September 22, 2021 – It is often said that “necessity is the mother of invention,” but the COVID pandemic may just be an exception to the rule. Rather than spurring new inventions, the sudden stop of the global economy, fueling a recession and bifurcated recovery, may have prompted faster adoption and more efficient use of existing technologies instead. To understand what happened, we used alternative data sources and took a deep dive into the App Economy to gain potentially useful foresight into the important determinants of the recovery— such as entrepreneurship, productivity, and creative destruction—that are often only evident with a lag.
Conventional economic theory and history tell us investment should have collapsed, and we should be dramatically less innovative and risk-averse at this stage of the recovery. It would also suggest that a sudden-stop shock of the magnitude of the COVID-19 pandemic should slow technology adoption through multiple channels.
What actually happened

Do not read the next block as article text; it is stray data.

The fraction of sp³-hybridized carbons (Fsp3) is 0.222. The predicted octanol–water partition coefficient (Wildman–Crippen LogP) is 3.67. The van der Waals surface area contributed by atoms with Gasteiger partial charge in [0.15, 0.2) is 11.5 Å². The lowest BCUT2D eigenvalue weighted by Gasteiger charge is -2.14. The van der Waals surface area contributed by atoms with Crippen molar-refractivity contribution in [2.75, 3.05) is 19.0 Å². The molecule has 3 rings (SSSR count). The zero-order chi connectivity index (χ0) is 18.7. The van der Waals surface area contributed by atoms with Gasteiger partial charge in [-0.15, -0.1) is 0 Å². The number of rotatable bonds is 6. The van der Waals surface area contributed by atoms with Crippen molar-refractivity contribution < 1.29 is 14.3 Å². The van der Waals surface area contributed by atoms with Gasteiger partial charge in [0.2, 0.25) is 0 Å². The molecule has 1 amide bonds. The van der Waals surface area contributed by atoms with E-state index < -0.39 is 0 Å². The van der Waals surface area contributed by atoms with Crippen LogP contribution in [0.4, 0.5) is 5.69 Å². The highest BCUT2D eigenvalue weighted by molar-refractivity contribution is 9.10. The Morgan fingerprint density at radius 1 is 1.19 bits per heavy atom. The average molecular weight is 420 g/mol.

In 2020, the sudden shock had a major negative effect on demand, plunging the world into a synchronized global recession that was the greatest drop in annual output in over a century. Falling demand reduces the return on investments, particularly those in new technologies as there are fewer customers to buy increased output. Second, the other major obstacle to investment—uncertainty—was dramatically higher. Investment in new technology is a sunk cost that is irreversible. With an opaque economic outlook, firms typically delay making investment decisions until there is more certainty.
Third, company revenues or cash flows were abruptly stopped by mobility restrictions and became less predictable with subsequent waves of the pandemic and subsequent lockdowns. This typically creates a liquidity constraint to further investment, particularly risky investment in new technologies. Finally, managerial decision-making quickly pivots to short-run, immediate issues such as lay-offs, liquidity and inventories rather than long-term strategic planning.
The response by both firms (many of which are merchants) and employees (typically consumers) broke all the traditional economic norms around technology adoption. Rapid investments embedded existing technologies more deeply into workplace culture and processes, and diffused them across the entire workforce. This continues to be one of the most idiosyncratic (and unpredictable) differentiators of the COVID recovery compared to other great shocks.